Matt Hurt’s review published on Letterboxd :
I appreciate the way Duck Butter explored intimacy and what it takes to truly let yourself (and your hang-ups) go in order to open yourself up to another person. In doing that, Duck Butter paints a pretty complete picture of Alia Shawkat's character as someone who struggles with intimacy.
But as interested as I was in Naima's journey thoroughout the movie and (to an extent) her chemistry with Laia Costa's Sergio, I really couldn't latch onto their relationship or Sergio's character by herself. They were very natural together and the dialogue reflects that as well. But I didn't feel that they had as strong a connection outside of the physical aspect of their time together.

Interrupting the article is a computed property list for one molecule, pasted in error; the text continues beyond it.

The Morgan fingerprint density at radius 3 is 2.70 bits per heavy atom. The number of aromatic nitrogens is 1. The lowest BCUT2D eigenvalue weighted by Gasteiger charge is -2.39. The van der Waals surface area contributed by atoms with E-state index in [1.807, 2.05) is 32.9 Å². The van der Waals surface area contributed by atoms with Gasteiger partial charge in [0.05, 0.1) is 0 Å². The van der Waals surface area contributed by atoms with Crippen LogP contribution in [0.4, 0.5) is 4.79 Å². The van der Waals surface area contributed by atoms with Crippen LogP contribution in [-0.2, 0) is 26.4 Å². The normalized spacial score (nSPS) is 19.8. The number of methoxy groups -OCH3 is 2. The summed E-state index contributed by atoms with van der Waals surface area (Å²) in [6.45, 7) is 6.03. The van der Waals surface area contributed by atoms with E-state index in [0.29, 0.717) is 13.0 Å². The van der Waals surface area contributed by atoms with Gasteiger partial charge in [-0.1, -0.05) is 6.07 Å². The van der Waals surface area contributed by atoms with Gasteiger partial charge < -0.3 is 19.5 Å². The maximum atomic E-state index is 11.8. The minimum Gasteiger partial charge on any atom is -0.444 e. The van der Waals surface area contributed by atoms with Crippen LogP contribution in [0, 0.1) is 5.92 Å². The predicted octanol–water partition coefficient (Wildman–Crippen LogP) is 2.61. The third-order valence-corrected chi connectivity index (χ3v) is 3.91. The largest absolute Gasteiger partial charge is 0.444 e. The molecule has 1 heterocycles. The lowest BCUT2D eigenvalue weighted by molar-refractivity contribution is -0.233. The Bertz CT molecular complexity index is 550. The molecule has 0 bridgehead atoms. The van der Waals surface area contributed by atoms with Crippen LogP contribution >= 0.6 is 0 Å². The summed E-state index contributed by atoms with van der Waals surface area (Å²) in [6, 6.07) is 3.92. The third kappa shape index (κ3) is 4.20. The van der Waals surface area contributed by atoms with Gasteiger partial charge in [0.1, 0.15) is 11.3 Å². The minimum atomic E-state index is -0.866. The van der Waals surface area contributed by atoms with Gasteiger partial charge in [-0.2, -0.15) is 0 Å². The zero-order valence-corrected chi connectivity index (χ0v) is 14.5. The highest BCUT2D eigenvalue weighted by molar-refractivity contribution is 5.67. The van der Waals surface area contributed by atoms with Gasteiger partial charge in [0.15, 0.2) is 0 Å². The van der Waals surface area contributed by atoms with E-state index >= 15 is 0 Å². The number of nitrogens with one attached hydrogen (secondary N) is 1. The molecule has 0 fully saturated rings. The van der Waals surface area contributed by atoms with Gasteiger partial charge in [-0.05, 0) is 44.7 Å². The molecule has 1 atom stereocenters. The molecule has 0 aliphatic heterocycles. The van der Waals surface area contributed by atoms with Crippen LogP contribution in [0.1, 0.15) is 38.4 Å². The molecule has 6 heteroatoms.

Maybe that's the point, given Naima's reluctance and naiveté toward shared intimacy. But the climax of the movie kind of depends on the pair sharing a deep emotional connection and I just didn't get that impression when the time came.
I don't regret watching Duck Butter and I think it's the best performance I've seen from Alia Shawkat (who co-wrote it with the director). The movie has interesting ideas about intimacy and the struggles that come with it, but it doesn't explore those ideas as deeply as I would have liked.